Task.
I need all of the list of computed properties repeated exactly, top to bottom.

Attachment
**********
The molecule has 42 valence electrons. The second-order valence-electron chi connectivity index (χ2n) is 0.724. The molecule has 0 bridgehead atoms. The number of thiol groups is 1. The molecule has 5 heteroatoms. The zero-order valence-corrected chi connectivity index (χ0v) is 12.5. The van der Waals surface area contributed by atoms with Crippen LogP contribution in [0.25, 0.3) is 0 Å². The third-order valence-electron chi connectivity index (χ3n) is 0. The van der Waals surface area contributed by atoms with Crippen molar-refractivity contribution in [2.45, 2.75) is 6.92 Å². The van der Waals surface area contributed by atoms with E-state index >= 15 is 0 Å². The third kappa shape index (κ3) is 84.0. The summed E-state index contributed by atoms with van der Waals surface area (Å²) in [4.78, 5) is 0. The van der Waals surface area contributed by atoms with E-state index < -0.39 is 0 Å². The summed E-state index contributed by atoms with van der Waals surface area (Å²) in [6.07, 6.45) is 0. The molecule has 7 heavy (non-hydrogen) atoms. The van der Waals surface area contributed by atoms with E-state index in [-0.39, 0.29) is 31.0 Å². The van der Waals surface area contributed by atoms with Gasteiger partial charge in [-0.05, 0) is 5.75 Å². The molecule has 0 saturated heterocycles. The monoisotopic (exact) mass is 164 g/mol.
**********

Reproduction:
The molecule has 42 valence electrons. The second-order valence-electron chi connectivity index (χ2n) is 0.724. The molecule has 0 bridgehead atoms. The number of thiol groups is 1. The molecule has 5 heteroatoms. The zero-order valence-corrected chi connectivity index (χ0v) is 12.5. The van der Waals surface area contributed by atoms with Crippen LogP contribution in [0.25, 0.3) is 0 Å². The third-order valence-electron chi connectivity index (χ3n) is 0. The van der Waals surface area contributed by atoms with Crippen molar-refractivity contribution in [2.45, 2.75) is 6.92 Å². The van der Waals surface area contributed by atoms with E-state index >= 15 is 0 Å². The third kappa shape index (κ3) is 84.0. The summed E-state index contributed by atoms with van der Waals surface area (Å²) in [4.78, 5) is 0. The van der Waals surface area contributed by atoms with E-state index < -0.39 is 0 Å². The summed E-state index contributed by atoms with van der Waals surface area (Å²) in [6.07, 6.45) is 0. The molecule has 7 heavy (non-hydrogen) atoms. The van der Waals surface area contributed by atoms with E-state index in [-0.39, 0.29) is 31.0 Å². The van der Waals surface area contributed by atoms with Gasteiger partial charge in [-0.05, 0) is 5.75 Å². The molecule has 0 saturated heterocycles. The monoisotopic (exact) mass is 164 g/mol.